Posts Tagged ‘Solar Lanterns’
There is an increasing demand for energy across the globe, of which there are natural resources waiting for us to harness if for our use. We need to spend more time and money into research and seeking ways to make good use of this alternative energy, rather than using the old fossil fuels and creating more damage to the environment.
Wind power is an alternative energy resource that we harness with wind turbines. They are continually being developed with demand and are progressively becoming cheaper and more efficient in energy. There are many “wind farms” which can be seen, that are strategically placed so as not to jeopardise the bird population in their natural environment. The first wind turbines were not so well placed.
The most famous of all alternative energy resources is solar energy, which the majority of people are familiar with. There are lots of products on the market which use solar power, that people buy for home use: solar lighting, solar lanterns and fountains for the garden are a new innovation, etc. Solar cells are manufactured which collects the sun’s energy and focuses, so that it can be converted into electricity to light buildings and for heating, like hot water. Solar energy is like wind power in that there is zero pollution created, which is a positive for the environment.
Governments and investors see Ocean Wave Energy as having great potential for generating energy. In France, a generator of this kind has been operation for several years, deemed to be a great success. In Ireland and Scotland there are now facilities up and running in their experimental phase.
Hydroelectric power plants have been around for years and the powerful generators that have been set up, have proven to be much cleaner and better than power grids at producing electricity. There are, however, limitations as to where you can place one as you have to build a huge dam in a suitable location for the water. For this reason, there are new much smaller localised hydroelectric generators that have been set up recently in rivers, so that they can be localised to accommodate them.
Geothermal energy lies just under our feet directly and there is an abundance of it available. A few miles just below the surface of the earth, we can tap into this energy. The hot molten core of the earth heats the water on the surface, to produce energy, which is harnessed once it turns into steam. This steam is used to drive turbine engines so as to generate electricity. More research should be done on geothermal energy so we can tap into its resources and develop it more for use.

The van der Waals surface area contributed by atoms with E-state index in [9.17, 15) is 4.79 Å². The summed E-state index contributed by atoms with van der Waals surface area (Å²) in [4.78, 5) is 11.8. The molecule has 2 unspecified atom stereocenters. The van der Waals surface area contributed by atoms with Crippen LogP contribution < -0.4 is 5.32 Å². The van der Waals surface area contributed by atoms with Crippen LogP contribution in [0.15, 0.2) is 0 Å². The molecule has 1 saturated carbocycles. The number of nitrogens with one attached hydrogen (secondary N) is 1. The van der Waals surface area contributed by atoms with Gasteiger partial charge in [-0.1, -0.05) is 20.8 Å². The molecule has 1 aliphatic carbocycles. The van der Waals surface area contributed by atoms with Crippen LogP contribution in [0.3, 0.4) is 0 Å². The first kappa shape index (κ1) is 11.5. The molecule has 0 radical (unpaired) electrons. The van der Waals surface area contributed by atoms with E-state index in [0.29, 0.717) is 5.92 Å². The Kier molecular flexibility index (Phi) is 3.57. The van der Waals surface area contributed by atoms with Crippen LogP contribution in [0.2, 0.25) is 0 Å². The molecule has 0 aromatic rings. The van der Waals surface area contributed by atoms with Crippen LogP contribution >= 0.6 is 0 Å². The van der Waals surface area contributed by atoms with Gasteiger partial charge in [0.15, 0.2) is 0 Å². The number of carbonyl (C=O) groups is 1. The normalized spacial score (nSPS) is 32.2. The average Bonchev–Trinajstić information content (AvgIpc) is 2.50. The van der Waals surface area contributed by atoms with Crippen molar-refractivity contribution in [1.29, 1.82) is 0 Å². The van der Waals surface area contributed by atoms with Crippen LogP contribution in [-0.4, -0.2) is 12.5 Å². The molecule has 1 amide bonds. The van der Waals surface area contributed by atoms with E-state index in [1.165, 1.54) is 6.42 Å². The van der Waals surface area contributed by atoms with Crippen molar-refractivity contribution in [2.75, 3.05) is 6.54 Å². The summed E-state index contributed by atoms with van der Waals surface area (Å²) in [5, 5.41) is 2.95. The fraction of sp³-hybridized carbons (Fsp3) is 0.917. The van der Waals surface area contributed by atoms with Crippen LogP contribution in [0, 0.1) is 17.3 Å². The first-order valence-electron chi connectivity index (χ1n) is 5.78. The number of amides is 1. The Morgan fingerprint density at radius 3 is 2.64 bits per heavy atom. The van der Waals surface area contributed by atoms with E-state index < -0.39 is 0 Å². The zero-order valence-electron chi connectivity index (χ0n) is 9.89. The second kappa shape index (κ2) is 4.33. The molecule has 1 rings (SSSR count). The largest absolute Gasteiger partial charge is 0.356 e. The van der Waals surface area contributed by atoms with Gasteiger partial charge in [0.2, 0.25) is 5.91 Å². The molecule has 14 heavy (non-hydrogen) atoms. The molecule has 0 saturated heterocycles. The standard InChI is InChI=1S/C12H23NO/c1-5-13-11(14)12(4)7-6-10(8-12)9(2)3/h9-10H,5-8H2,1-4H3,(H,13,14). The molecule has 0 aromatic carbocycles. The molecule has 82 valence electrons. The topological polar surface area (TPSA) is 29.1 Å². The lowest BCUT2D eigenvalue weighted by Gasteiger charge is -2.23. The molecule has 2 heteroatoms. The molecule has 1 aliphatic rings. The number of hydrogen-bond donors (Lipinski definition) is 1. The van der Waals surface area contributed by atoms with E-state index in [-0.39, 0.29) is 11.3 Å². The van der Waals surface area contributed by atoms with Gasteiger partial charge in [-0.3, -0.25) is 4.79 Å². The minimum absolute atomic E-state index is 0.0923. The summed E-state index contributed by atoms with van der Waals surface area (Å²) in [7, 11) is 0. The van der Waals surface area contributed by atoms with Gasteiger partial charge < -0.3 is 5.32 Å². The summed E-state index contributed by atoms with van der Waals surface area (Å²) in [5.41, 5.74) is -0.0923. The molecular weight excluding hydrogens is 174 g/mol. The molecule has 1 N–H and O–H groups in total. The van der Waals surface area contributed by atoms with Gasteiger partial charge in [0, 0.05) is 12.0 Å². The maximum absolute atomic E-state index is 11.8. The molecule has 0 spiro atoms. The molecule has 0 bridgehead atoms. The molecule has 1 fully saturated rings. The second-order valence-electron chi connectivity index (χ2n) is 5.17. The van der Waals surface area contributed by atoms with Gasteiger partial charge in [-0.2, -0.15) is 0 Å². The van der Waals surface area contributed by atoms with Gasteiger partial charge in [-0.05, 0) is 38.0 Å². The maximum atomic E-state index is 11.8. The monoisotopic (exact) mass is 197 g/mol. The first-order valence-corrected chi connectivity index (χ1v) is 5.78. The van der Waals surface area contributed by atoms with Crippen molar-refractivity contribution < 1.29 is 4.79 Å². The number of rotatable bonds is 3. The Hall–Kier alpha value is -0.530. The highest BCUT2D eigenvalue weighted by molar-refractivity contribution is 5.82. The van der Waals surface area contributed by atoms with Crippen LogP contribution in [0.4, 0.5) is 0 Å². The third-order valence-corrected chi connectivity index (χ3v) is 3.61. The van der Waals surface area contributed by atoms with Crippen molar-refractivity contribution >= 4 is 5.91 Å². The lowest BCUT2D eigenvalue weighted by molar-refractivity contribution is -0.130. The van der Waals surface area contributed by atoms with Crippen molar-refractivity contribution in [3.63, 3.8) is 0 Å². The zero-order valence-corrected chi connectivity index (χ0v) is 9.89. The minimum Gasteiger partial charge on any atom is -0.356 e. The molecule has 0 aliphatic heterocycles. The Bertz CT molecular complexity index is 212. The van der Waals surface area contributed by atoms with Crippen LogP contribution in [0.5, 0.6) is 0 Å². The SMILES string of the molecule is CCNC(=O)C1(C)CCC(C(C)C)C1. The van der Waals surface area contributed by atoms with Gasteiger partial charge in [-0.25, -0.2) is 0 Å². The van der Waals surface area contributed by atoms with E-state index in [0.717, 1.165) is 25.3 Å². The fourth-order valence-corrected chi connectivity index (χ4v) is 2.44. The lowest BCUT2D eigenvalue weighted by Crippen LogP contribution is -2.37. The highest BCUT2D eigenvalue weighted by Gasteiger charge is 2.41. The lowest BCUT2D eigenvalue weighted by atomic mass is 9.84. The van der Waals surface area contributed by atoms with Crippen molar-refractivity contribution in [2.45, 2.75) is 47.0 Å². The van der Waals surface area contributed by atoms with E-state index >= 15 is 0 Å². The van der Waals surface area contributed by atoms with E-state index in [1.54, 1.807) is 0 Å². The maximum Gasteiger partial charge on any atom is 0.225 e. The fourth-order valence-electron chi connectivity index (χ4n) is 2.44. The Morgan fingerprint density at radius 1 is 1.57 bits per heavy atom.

The waste that we produced is often disposed in landfill sites, which decomposes over time and so gives off methane. By using it before it gives off too methane which is damaging, we can create energy from it. It is mainly used as gas for fuel cells for use in standard gasoline generators.
Ethanol is a biofuel used as a substitute for gasoline. This alternative fuel is easy to make and process using such products as corn, grapes, sugar cane, wheat, wood cellulose and wood chips. It is still debatable as to whether it is economical as lots of arable land is required to grow the crops, and also concerns of the pollutants from use of this product. It is localised in some areas and technologies are still being refined for extraction and admixturing.
There is a lot of investment by entrepreneurs into Biodiesel energy which is created by many different plant oils such as palms, rapeseed, soybeans and sunflower oils. It is now competing with fossil fuels and many companies have shown a commercial interest as it is cleaner burning than oil based diesel and is environmentally friendly.
Atomic energy is being created by regenerating nuclear plants for a carbon free energy source with nuclear fission. A great amount of power can be generated which makes this type of energy very efficient. The concern from people is of the radioactive waste product of atomic energy, although there is very little it still takes hundreds of years to decay before it becomes harmless.